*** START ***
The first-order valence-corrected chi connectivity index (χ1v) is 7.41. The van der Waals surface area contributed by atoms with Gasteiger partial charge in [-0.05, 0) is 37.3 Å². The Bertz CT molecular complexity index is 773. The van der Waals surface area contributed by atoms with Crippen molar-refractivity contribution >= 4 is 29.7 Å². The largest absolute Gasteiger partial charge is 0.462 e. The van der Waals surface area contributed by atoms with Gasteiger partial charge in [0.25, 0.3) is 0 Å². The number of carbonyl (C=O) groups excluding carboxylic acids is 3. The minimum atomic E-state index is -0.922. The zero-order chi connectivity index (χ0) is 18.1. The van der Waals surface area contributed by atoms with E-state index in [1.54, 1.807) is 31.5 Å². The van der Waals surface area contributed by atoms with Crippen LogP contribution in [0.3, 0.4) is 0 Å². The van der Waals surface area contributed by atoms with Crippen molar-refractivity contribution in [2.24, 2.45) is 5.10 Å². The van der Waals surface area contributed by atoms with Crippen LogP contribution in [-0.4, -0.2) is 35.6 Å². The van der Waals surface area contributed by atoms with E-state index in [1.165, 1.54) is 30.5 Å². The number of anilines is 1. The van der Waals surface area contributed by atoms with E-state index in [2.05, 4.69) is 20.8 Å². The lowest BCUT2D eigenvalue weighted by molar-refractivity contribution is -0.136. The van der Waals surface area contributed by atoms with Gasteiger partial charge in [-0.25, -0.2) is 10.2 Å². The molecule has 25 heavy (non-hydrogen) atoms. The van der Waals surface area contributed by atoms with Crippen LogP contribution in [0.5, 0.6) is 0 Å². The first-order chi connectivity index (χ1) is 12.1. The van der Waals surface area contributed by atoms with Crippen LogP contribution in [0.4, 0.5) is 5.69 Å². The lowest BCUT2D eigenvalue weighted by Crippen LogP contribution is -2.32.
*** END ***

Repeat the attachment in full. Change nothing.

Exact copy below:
The first-order valence-corrected chi connectivity index (χ1v) is 7.41. The van der Waals surface area contributed by atoms with Gasteiger partial charge in [-0.05, 0) is 37.3 Å². The Bertz CT molecular complexity index is 773. The van der Waals surface area contributed by atoms with Crippen molar-refractivity contribution >= 4 is 29.7 Å². The largest absolute Gasteiger partial charge is 0.462 e. The van der Waals surface area contributed by atoms with Gasteiger partial charge in [0.25, 0.3) is 0 Å². The number of carbonyl (C=O) groups excluding carboxylic acids is 3. The minimum atomic E-state index is -0.922. The zero-order chi connectivity index (χ0) is 18.1. The van der Waals surface area contributed by atoms with E-state index in [1.54, 1.807) is 31.5 Å². The van der Waals surface area contributed by atoms with Crippen LogP contribution in [0.3, 0.4) is 0 Å². The van der Waals surface area contributed by atoms with Crippen molar-refractivity contribution in [2.24, 2.45) is 5.10 Å². The van der Waals surface area contributed by atoms with Crippen LogP contribution in [-0.4, -0.2) is 35.6 Å². The van der Waals surface area contributed by atoms with E-state index in [1.165, 1.54) is 30.5 Å². The number of anilines is 1. The van der Waals surface area contributed by atoms with E-state index in [2.05, 4.69) is 20.8 Å². The lowest BCUT2D eigenvalue weighted by molar-refractivity contribution is -0.136. The van der Waals surface area contributed by atoms with Gasteiger partial charge in [-0.25, -0.2) is 10.2 Å². The molecule has 25 heavy (non-hydrogen) atoms. The van der Waals surface area contributed by atoms with Crippen LogP contribution in [0.5, 0.6) is 0 Å². The first-order chi connectivity index (χ1) is 12.1. The van der Waals surface area contributed by atoms with Crippen LogP contribution in [0.4, 0.5) is 5.69 Å². The lowest BCUT2D eigenvalue weighted by Crippen LogP contribution is -2.32.